Oceanography SeminarJanuary 16, 3:00pm - 4:15pm
Mānoa Campus, MSB 100
SOEST Young Investigator
Department of Oceanography
“Linking microbial ecology to metabolic activity in deep sea hydrothermal vents”
Abstract: At hydrothermal vents, thermal and chemical gradients generated by the mixing of hydrothermal fluids with seawater provide diverse niches for prokaryotic communities. To date, our knowledge of environmental factors that shape prokaryotic community composition and metabolic activities across these gradients within the active sulfide structures is limited. Few studies exist regarding the detailed spatial relationships between vent geochemistry and the abundance, distribution, and metabolic characteristics of the endolithic hosted communities. Even fewer data have been generated on the magnitude of metabolic rates and factors controlling the kinetics of these reactions have not been well constrained. The goal of this work was to better understand microbially mediated sulfur cycling at hydrothermal vents by allying phylogenetic identity to metabolic potential and rates of sulfur metabolism within hydrothermal chimneys. This work features the use of an in situ sulfide microbial incubator to characterize de novo endolithic prokaryotic communities with spatially co-registered temperature within a hydrothermal vent chimney and radioisotopic 35S-tracer techniques to elucidate the metabolic activity of these communities. Based on analyses of taxonomic and metagenomic data the observed differences in community composition may be due in part to physiological tolerances of specific microbial taxa, as well as the metabolic capacity of each community. Furthermore, the rates of sulfate reduction presented here suggest that-within anaerobic niches of hydrothermal deposits-heterotrophic sulfate reduction may be quite common and might contribute substantially to secondary productivity, underscoring the potential role of this process in both sulfur and carbon cycling at vents.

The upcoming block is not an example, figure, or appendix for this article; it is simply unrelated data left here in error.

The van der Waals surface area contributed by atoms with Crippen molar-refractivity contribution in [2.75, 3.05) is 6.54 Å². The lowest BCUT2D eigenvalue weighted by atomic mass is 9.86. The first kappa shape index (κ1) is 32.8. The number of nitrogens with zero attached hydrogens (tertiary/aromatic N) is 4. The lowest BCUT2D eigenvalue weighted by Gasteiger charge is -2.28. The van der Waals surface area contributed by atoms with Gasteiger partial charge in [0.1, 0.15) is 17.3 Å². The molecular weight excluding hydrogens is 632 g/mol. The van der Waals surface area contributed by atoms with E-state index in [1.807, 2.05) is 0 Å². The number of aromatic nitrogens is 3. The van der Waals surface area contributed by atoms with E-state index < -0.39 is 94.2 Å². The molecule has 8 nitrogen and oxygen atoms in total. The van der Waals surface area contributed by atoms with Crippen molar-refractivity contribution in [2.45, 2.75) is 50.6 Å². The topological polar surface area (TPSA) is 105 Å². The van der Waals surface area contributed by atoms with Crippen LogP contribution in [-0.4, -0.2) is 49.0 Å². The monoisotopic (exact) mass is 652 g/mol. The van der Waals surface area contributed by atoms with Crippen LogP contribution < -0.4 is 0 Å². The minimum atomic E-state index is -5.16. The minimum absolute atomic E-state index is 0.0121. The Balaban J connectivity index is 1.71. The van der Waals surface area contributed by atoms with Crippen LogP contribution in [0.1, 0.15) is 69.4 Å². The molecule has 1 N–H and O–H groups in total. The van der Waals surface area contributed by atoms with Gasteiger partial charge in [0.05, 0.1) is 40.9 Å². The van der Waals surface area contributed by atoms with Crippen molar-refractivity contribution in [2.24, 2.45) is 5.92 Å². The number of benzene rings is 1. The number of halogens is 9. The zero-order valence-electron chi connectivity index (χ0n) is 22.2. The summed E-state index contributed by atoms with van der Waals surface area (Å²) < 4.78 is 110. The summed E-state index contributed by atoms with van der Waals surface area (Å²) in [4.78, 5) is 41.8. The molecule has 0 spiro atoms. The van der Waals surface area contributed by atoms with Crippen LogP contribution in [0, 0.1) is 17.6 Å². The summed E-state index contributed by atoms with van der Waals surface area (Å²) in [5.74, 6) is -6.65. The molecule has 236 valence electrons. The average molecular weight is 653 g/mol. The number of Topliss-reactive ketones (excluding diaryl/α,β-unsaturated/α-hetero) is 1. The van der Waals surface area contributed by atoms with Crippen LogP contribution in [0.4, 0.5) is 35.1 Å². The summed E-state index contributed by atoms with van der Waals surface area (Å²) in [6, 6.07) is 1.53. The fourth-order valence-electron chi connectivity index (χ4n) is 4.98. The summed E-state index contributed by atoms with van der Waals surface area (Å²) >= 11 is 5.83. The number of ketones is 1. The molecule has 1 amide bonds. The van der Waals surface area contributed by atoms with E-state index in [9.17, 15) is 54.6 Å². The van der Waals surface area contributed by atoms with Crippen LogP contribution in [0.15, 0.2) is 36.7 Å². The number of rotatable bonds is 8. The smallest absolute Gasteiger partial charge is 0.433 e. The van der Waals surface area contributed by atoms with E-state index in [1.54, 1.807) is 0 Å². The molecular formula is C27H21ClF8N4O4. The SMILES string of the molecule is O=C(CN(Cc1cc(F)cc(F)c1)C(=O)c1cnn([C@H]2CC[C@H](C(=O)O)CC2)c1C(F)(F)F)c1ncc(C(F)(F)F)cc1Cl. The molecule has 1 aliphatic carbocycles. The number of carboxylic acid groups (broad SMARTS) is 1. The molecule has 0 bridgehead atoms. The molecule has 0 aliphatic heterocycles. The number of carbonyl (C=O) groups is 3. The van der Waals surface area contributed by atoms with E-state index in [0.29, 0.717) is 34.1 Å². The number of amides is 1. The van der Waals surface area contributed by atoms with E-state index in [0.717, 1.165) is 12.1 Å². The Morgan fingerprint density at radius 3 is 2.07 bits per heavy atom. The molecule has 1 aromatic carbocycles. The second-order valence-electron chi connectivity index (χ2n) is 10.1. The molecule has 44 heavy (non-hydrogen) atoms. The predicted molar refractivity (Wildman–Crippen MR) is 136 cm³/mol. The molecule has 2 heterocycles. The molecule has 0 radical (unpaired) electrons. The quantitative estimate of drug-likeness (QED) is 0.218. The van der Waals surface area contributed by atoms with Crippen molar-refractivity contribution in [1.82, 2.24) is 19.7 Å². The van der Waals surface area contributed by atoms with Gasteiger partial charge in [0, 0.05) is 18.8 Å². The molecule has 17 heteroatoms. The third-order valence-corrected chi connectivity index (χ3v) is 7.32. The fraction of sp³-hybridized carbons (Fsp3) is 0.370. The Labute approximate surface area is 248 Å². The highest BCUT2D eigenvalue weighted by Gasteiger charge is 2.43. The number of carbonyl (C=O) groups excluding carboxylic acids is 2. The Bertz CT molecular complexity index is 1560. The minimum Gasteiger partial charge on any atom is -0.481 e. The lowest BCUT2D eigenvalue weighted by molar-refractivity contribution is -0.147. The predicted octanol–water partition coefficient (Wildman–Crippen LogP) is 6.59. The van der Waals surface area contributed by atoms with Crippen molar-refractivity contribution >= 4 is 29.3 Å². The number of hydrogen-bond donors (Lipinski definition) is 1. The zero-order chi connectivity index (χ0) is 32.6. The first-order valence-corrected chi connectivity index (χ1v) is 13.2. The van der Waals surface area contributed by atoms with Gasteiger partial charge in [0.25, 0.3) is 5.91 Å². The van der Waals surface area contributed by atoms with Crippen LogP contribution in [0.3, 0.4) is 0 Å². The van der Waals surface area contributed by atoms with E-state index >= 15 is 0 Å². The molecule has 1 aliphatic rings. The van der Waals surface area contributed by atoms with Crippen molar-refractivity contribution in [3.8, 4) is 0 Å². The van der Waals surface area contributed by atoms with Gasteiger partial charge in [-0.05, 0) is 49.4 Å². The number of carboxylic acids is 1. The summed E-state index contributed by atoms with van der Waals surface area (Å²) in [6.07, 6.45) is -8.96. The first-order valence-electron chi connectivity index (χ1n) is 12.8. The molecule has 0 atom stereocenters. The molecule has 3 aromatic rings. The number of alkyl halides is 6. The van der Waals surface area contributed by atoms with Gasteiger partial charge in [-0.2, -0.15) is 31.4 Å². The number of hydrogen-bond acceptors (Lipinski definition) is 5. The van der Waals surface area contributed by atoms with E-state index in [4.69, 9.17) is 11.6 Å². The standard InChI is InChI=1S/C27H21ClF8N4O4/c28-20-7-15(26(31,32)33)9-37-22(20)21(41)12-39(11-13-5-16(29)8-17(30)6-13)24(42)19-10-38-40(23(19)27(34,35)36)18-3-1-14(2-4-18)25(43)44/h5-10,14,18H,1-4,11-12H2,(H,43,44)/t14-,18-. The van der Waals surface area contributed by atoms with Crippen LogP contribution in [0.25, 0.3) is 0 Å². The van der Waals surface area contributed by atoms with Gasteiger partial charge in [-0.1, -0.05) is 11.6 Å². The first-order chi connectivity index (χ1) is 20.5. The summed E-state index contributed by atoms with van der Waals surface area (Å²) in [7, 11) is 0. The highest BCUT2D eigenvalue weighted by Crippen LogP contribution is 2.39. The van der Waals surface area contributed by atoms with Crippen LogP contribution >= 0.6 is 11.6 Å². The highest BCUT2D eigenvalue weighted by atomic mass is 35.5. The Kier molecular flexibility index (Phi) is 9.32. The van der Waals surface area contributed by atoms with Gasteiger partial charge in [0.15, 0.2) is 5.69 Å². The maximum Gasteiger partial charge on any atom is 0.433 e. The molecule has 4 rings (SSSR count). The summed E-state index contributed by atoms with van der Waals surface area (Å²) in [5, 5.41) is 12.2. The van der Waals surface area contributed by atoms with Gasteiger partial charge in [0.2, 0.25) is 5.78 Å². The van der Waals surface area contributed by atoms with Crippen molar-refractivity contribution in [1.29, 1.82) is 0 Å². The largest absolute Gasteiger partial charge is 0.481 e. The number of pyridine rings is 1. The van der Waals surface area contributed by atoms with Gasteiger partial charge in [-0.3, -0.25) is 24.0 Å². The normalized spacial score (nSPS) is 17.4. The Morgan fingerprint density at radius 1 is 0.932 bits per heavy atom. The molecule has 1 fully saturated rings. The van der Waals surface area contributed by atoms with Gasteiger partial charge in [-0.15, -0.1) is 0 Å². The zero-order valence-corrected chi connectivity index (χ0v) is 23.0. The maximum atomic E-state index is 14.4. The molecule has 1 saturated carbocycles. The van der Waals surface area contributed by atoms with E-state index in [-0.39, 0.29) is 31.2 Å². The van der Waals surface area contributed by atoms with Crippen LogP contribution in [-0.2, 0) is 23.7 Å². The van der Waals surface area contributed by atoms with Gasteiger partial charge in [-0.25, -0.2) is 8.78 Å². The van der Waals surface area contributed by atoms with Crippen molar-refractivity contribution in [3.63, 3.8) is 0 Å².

Oceanography, Mānoa Campus